To confirm the transcription of selected differentially expressed genes identified by microarray analysis, S. gordonii strain CH1 cells were exposed to native or denatured amylase for 15 min at 37°C in a candle jar in the same manner as for microarray experiments. Total RNA was extracted as described previously and was reverse transcribed to cDNA with SuperScript II (Invitrogen, Carlsbad, CA) reverse transcriptase using the manufacturer's protocol. Prior to quantitative reverse transcription-PCR (qRT-PCR), the cDNA in each sample was normalized to the same concentration (2 ng/ml) using a NanoDrop 2000 spectrophotometer. The gene-specific primers designed using Primer BLAST (National Center for Biotechnology Information [www.ncbi.nlm.nih.gov/]) and synthesized by Invitrogen are listed in Table 1. To ensure that the efficiency of the assay was between 90 and 100%, qRT-PCR was performed using serial dilutions of the cDNA template with gyrA primers. Serial 10-fold dilutions of primers were tested with cDNA as a template to optimize each reaction. Each reaction mixture (total volume, 25 μl) contained 5 μl of the template, 3.5 μl of diethyl pyrocarbonate (DEPC)-treated water, 12.5 μl of Power SYBR green PCR master mixture (Applied Biosystems, Foster City, CA), and 2 μl each of the forward and reverse primers (100 nM). Relative qRT-PCR was performed on the ABI 7500 thermal cycler (Applied Biosystems), using uniform cycling conditions (95°C for 10 min, followed by 40 cycles of 30 s at 95°C and 1 min at 56°C) for Power SYBR green (Applied Biosystems). Melt (dissociation) curve analysis was done at the conclusion of the initial run of each set of primers to verify the amplification of a single product. Assay controls for each run included (i) amplification with a primer set for gyrase A (gyrA) as the endogenous control and (ii) amplification with a reaction mixture without a template. Results for samples exposed to native amylase were normalized to those for samples exposed to denatured amylase. All reactions were run in triplicate and were repeated with four independent biological replicates. Statistical analysis of qRT-PCR data was performed on the relative quantity (RQ) values or log10 RQ values by using the Student paired t test to compare the expression of each specific gene in native-amylase-treated cells with the expression of the same gene in denatured-amylase-treated cells. Intrareplica comparisons between the microarray and qRT-PCR data for the selected upregulated and downregulated genes showed Pearson correlation coefficients (r) of 0.99 for SGO_1697, 0.93 for SGO_1693, 0.92 for SGO_1698, 0.97 for SGO_1686, 0.8 for SGO_1688, 0.88 for SGO_1890, and 0.83 for SGO_0091. For the scope of genes, the correlation resulted in a Pearson coefficient of 0.89.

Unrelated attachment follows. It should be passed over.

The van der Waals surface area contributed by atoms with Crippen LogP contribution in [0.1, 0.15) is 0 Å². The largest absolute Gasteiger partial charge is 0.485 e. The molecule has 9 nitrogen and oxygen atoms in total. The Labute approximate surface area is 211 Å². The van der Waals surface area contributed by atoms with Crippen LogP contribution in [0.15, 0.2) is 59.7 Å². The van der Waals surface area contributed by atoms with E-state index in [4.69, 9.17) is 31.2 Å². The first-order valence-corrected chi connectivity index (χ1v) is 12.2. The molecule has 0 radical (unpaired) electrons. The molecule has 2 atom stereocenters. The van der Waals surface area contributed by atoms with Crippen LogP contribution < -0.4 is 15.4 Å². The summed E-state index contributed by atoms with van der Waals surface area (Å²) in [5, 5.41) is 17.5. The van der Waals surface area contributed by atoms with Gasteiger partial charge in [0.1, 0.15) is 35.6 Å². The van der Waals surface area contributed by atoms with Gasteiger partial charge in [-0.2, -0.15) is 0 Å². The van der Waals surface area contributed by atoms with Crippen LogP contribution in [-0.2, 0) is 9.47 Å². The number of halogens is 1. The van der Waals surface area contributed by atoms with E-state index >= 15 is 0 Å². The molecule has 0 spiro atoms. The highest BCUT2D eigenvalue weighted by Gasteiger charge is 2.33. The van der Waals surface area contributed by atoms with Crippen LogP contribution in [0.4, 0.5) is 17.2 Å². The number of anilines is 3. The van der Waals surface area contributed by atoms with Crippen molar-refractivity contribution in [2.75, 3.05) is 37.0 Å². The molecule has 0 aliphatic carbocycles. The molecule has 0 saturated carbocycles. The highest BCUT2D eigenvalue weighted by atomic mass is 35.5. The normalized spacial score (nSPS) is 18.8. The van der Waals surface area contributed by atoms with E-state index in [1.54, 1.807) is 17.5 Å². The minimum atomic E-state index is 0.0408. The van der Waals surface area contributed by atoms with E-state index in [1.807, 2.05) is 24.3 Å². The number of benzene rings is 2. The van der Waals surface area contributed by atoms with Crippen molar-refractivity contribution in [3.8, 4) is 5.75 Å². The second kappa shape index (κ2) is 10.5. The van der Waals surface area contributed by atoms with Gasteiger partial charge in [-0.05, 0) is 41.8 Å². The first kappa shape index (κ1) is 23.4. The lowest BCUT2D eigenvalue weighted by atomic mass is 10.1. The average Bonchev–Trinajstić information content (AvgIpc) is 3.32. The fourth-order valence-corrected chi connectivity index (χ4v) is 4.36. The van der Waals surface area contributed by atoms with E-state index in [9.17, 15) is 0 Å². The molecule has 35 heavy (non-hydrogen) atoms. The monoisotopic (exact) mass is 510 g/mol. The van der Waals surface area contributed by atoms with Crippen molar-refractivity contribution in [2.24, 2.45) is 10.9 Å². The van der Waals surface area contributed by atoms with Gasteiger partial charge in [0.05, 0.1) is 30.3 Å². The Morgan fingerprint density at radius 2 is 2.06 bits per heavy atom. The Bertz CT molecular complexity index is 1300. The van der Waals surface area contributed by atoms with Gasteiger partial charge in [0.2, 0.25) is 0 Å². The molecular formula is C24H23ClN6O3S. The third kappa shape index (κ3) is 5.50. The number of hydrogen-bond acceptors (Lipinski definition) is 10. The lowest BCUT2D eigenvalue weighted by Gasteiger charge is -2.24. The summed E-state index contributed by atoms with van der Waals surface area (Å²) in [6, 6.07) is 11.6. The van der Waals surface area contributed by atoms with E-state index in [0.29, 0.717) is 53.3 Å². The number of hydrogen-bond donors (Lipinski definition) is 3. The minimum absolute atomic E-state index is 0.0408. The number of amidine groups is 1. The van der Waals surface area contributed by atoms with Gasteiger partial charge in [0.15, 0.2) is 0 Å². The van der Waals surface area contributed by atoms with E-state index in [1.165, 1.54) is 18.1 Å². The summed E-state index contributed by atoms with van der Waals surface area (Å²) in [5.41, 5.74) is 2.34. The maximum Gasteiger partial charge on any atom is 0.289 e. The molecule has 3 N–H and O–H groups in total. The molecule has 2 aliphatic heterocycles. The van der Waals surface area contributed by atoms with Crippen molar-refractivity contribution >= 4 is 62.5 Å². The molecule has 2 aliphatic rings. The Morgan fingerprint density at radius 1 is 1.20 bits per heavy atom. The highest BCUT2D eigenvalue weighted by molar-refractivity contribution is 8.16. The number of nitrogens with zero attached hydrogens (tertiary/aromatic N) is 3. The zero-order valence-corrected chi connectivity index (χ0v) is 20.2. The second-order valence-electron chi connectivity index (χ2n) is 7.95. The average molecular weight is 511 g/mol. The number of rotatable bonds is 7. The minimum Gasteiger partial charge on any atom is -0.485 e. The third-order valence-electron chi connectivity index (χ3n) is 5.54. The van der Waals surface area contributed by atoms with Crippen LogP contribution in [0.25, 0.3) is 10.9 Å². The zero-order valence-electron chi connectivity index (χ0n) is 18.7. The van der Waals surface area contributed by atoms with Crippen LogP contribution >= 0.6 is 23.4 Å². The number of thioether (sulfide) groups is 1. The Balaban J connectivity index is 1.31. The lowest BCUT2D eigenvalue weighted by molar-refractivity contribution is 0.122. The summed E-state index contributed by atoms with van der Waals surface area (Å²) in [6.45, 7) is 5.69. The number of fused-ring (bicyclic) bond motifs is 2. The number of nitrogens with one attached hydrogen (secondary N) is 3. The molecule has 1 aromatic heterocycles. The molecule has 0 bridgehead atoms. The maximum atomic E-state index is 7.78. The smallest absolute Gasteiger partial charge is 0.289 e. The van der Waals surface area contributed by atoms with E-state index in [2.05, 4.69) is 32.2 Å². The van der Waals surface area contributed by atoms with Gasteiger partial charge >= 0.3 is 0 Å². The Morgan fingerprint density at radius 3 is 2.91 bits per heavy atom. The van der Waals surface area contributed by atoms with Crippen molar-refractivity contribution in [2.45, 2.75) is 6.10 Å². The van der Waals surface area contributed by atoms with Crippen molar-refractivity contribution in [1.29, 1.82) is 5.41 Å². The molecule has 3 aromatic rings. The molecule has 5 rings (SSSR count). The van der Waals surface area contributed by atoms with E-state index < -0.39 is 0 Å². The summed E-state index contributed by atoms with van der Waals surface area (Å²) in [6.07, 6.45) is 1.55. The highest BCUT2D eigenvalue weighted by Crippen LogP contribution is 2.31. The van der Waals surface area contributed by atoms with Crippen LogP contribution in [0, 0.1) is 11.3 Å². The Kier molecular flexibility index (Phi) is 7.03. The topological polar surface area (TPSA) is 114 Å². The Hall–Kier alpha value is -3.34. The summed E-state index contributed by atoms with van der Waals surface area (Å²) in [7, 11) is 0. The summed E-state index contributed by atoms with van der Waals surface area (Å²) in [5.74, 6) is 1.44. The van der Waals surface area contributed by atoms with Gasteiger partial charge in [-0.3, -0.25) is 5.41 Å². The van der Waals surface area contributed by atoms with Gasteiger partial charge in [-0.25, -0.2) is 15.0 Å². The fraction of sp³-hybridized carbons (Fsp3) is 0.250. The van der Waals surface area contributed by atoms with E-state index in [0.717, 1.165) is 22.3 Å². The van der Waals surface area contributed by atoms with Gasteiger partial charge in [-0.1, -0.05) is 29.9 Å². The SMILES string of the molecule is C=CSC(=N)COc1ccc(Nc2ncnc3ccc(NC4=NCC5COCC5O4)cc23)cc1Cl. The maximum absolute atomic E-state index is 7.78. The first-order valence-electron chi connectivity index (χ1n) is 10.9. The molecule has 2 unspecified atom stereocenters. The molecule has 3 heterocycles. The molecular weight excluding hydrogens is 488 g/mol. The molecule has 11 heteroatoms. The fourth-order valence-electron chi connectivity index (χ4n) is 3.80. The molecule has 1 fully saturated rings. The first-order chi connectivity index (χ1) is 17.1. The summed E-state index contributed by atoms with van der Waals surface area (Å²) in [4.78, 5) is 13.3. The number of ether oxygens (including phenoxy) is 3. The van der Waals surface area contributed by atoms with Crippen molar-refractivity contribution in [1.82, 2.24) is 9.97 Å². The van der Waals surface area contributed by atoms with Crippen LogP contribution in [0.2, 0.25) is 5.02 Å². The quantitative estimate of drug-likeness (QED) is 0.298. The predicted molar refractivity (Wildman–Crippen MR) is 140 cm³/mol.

S. gordonii strains were cultured statically at 37°C in a candle jar to mid-log phase and were then exposed to native or denatured salivary amylase. The growth of the bacterial cultures was monitored by measuring the OD600 of the vortexed culture at every hour for an additional 6 h after the addition of amylase. The difference between the OD of native-amylase-treated cells and the OD of denatured-amylase-treated cells at each time point was calculated for S. gordonii strain CH1. In the same manner, the difference between the ODs of cells treated with native versus denatured amylase at each time point was calculated for the KS1 AbpA− mutant. Similarly, CFU were determined after incubation for 3 and 4 h at 37°C in a candle jar by plating serial dilutions on TH plates, and the CFU counts were used to compare native-amylase-treated with denatured-amylase-treated parts of the same S. gordonii strain CH1 or KS1 abpA mutant culture at the 3- and 4-h time points. Statistical analysis was performed using Student's t test, where the means of the differences for strain CH1 were compared to the means of the differences for the mutant. In addition, to rule out effects of amylase binding on chain length, mean bacterial chain lengths were determined for each condition microscopically by counting 10 random fields per slide and 10 random chains per field.